“There is no religion higher than truth.” – Mahatma Gandhi
The truth and nothing but the truth is a commitment on offer to communicators and public relations practitioners across the world.
Signing up to and practicing a professional code of ethics is only part of the daily challenge.
A European seminar dedicated to opening up the ethics debate among PR and communication practitioners tested the concept of whether it is ethical to lie if it serves the greater good.
The debate was generated by a high-profile publicist and an academic promoting the premise of: If you are not prepared to lie occasionally, you cannot do your job properly. The publicist told how he went to major companies with a lie to generate money for a fund to support the victims of a savings scheme collapse. The companies were each told the lie—that another company was about to launch a rescue fund—prompting them to take the initiative.
The event attracted a 350-strong audience and led to surprise and disappointment among communication and PR circles. A motion that “PR has a duty to tell the truth” was defeated by 138 votes to 124.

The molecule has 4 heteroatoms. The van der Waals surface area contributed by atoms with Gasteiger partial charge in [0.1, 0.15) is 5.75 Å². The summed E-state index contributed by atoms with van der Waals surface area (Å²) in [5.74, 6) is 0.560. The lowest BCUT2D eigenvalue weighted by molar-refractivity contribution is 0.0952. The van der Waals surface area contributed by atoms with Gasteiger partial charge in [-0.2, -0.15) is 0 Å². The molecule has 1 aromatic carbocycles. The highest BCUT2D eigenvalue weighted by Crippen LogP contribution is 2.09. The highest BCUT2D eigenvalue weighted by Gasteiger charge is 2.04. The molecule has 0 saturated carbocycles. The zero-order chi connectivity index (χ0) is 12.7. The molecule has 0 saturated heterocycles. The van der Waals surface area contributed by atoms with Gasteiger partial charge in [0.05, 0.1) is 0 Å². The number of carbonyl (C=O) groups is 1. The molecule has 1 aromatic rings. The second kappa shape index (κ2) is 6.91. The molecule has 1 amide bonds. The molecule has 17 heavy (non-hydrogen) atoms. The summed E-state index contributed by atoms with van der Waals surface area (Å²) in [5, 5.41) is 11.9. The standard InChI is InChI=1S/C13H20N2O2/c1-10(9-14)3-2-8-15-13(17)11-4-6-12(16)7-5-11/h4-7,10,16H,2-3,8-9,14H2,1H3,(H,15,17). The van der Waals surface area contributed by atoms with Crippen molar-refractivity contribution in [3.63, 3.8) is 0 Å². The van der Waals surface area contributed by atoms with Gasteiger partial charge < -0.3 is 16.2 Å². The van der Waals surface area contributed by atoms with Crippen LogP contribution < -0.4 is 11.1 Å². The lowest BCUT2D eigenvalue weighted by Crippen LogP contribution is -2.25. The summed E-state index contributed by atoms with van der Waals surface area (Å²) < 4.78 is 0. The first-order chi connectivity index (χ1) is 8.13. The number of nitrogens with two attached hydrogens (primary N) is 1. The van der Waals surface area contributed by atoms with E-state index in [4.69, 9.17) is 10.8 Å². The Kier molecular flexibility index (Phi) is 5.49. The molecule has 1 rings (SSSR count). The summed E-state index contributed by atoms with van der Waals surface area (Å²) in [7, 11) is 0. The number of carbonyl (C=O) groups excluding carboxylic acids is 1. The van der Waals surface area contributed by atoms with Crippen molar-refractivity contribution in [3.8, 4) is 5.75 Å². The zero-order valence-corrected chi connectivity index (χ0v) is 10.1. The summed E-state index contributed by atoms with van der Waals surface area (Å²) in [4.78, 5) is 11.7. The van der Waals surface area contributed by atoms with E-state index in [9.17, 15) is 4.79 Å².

The debate was delicately balanced between those called “on the side of the angels” and “the pragmatists.”
The pragmatists won on the proposition that it is ethical to use a “white lie” if it serves a good purpose. One asked, “Are journalists, lawyers—and even priests—not guilty of committing the very same sin in the course of their daily work?”
The “angels” saw truth and integrity as the cornerstones of the PR profession if it is to have any credibility with the media and the wider world. Their comments varied from “PR should be a force for transparency and good in public life”—to some outside the industry confirming their worst prejudice: “that PR equals spin and deception.”
Others thought lying is simply not sustainable in the long term,...
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